States Once Issued Their Own Currencies

Delaware Currency

Delaware Currency

The paper bills issued by the separate colonies were known as “bills of credit.” Bills of credit could not be exchanged for a fixed amount of gold or silver thus they were “fiat” money (i.e. created simply because the government said they were money). Bills of credit were usually issued by colonial governments to pay government debts. In other words, the local government would buy things by issuing I.O.U’s and then you could trade them with other people until someone eventually used them to pay their taxes. At that point, the governments would retire the currency (i.e. take it out of circulation).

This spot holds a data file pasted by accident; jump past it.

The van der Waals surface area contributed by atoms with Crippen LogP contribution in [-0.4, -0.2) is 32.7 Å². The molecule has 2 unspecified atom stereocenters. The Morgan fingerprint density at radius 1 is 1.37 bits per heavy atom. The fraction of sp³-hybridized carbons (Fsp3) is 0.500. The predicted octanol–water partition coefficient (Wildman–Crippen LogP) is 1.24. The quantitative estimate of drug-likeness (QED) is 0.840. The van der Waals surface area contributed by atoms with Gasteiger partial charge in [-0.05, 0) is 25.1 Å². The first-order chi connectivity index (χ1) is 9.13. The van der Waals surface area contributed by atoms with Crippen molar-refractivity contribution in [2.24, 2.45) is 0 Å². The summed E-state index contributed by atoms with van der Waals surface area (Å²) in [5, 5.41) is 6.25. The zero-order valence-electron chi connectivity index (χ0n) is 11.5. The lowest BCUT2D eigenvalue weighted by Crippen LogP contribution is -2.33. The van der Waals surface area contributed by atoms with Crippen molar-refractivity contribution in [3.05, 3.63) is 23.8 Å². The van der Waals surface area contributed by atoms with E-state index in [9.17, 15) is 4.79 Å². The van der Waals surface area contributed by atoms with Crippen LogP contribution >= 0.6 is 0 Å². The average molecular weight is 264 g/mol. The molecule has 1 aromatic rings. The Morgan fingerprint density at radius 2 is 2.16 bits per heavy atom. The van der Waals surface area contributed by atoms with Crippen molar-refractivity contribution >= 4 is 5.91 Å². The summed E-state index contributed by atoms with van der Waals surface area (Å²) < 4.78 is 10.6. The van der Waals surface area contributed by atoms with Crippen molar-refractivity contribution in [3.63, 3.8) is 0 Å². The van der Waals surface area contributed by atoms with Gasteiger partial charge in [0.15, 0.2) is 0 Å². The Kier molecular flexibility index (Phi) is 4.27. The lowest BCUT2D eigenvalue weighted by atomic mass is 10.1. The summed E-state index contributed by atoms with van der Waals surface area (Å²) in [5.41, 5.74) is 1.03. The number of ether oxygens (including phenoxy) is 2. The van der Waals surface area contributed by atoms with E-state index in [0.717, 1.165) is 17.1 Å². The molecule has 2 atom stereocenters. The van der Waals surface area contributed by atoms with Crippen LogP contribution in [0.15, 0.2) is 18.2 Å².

When colonial governments issued too many bills of credit or failed to tax them out of circulation, inflation resulted. Pennsylvania was unique in that it did not issue more currency than it could redeem and it remains one of the few examples in history of a successful government-managed monetary system. Pennsylvania’s paper currency, secured by land, was said to have generally maintained its value against gold from 1723 until the Revolution broke out in 1775.

In order to finance the American Revolution Congress adopted the use of paper money called “continentals” but because of the expenses of the war and the massive printing (in addition to the counterfeiting of Continentals by the British the Continental experienced massive loss of value (inflation) and gave rise to the saying “not worth a Continental”.  Note the “motto” on the Delaware Currency “To Counterfeit is Death”.

Coins Once Had Many More Denominations

Image courtesy of Rocky Mountain Coin.